Mary Florescu: I was ten. There was a park across the street from our house. It had a fountain where we used to play. But it was old; water never worked, until one night. The sound woke me up. It was spraying everywhere. The air was drenched, but not with... water. With blood. I didn't know what was happening, but it happened almost every night.
Simon McNeal: And you didn't say anything?
Mary Florescu: I was too afraid. In the morning, the fountain was always completely dry, like it never happened. I was afraid they'd all think I was crazy. A few weeks later, the city came and tore out the fountain to make way for a parking lot. When they ripped up the ground, they found... a ten year old girl buried underneath. She'd been... tortured. Her DNA linked her to a man five doors down. But by the time they found him, he'd done the same thing to six more girls. If I only said something...
Simon McNeal: There is something going on in this house, alright? The first time upstairs, yeah, I faked it. But the second time, that was real. That was something way beyond a few pieces of charcoal. Something way beyond what a guy in a lab coat will ever tell you.
Mary Florescu: I thought you were smarter than this, Simon. I thought, for a moment, you were for real.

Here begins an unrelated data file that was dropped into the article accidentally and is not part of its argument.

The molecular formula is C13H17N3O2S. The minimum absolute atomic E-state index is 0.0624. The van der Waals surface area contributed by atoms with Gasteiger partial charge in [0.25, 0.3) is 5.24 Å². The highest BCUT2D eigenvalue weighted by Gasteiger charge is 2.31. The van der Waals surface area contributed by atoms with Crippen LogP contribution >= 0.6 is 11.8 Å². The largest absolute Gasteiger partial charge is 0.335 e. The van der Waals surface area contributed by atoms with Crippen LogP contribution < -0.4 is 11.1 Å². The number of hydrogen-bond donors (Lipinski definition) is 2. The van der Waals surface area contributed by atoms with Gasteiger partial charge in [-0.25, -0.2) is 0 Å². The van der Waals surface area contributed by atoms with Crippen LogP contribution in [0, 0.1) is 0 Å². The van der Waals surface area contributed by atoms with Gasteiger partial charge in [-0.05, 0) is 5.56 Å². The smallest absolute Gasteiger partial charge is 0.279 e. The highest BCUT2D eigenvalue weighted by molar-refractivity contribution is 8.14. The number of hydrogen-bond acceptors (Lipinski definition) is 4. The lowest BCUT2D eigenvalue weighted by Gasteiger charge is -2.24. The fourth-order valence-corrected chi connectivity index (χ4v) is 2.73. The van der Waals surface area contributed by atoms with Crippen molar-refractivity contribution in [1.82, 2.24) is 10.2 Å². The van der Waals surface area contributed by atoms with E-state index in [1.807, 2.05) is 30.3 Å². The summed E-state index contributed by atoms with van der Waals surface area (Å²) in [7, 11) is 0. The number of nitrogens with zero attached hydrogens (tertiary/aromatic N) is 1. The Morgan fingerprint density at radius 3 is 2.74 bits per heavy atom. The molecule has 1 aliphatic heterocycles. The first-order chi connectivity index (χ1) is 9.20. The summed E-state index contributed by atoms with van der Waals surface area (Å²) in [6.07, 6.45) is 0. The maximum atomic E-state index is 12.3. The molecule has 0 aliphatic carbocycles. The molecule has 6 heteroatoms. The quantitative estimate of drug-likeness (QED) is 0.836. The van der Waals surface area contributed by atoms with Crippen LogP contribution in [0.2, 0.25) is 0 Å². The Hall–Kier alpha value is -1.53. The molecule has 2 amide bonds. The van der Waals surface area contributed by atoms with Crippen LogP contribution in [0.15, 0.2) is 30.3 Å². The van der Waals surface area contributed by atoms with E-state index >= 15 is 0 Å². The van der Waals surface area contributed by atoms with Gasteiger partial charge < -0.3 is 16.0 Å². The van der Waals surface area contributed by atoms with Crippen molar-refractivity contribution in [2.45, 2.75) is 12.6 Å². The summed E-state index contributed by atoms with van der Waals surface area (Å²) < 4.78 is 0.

Simon McNeal: I'm not a fraud.
Reg Fuller: Get the fuck out of here.
Simon McNeal: You! You don't understand, and you never will. Mary, I'm supposed to be here. This house - it wants me. It's chosen me. Me!
Mary Florescu: It's always about you, isn't it? Always you.
Simon McNeal: Yes! It's about me! I told you I had a gift, and it was taken away. But I've got it back now. I've got it back, and I'm not going to let it get taken away again. So I'm going to prove it to you. I'm going to prove it once and for all.
[takes off jacket and walks upstairs]
Mary Florescu: You can stop now, Simon.
[Simon takes off his shirt to reveal his bruised body]
Mary Florescu: Oh, please.
Simon McNeal: When I'm through, you're gonna beg to have my story, and it's going to be bigger than any book you've ever written. Do you know why? Because it's all true.
Mary Florescu: You really don't understand, do you? They've been waiting... for someone to listen. For someone to hear their stories.
[Mary holds Simon and addresses the dead]
Mary Florescu: I promise we will listen. And I will tell your stories to the world!
Simon McNeal: She said I would be their book, and she would be their translator, copying down their stories; stories they wrote on me. I couldn't take it anymore, so I ran. I ran and I ran, but still... they kept writing. They keep writing!
Mary Florescu: The stories go on. They bleed and bleed. The dead have highways, only the living are lost. But there are sign posts and bridges where the dead will stop to tell you their stories, because the telling will relieve them of the tale, and it would be best to listen.